On October 8, 1871, the deadliest fire in U.S. ravaged the frontier town of Peshtigo, Wisconsin. The fire began on the same night as the Great Chicago Fire to the south, but was far more devastating. The tornado of flames crossed the Peshtigo River and wiped out both sides of town – every building was lost – with deaths estimated between 1,200 and 2,500 people. All local records were lost, so it is impossible to tell how many may have died.
1,875 square miles of forest and 17 communities were destroyed. Survivors, many of whom sheltered in wells, the river, or other nearby bodies of water, claimed the firestorm threw rail cars and houses into the air.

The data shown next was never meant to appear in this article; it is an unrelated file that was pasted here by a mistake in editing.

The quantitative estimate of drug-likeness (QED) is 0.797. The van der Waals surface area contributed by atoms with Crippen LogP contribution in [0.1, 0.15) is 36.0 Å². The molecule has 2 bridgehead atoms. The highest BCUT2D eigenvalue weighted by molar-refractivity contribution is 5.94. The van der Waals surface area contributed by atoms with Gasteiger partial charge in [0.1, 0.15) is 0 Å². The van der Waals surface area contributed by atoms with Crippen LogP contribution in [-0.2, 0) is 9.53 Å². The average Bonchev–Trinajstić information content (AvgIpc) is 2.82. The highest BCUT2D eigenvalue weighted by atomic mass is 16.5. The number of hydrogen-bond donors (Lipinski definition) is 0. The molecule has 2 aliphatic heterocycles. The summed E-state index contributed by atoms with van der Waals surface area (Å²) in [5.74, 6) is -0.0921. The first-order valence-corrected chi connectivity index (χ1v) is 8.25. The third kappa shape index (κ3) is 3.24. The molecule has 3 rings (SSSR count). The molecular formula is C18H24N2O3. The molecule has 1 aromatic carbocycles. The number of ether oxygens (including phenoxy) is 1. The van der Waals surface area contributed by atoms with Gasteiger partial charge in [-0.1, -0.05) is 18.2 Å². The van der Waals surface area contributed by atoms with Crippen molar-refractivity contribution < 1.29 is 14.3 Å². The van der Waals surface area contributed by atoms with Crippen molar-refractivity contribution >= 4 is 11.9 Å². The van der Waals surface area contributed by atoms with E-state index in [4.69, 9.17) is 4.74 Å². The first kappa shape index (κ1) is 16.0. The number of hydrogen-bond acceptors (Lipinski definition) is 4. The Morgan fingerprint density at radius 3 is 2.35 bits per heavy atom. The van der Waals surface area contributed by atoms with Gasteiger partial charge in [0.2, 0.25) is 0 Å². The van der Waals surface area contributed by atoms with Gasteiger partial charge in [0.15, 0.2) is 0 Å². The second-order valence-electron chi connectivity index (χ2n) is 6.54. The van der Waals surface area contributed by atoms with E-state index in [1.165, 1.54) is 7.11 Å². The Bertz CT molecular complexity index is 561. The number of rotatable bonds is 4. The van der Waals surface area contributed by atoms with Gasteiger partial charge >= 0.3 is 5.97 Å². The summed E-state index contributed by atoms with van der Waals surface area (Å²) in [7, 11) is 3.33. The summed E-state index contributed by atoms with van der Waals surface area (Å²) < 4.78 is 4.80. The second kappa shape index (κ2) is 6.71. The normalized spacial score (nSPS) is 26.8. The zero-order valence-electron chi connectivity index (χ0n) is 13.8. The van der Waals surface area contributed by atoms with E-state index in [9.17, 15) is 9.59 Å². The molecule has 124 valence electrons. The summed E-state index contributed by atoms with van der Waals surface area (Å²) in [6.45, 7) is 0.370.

The Peshtigo Fire Cemetery includes a mass grave of 350 unidentified men, women and children who perished in the inferno. Many had been burned so badly they were unidentifiable, while others whose features remained visible could not be identified because there was no one left alive who recognized them.
The Peshtigo Fire Cemetery marker was erected by the citizens of Peshtigo in 1951. It was the first historical marker in the state.
The museum is housed in the first church built after the fire. It contains artifacts and stories from the fire. Visitors have reported hearing ghostly voices, seeing apparitions, smelling smoke, and one even reported seeing the church engulfed in phantom flames.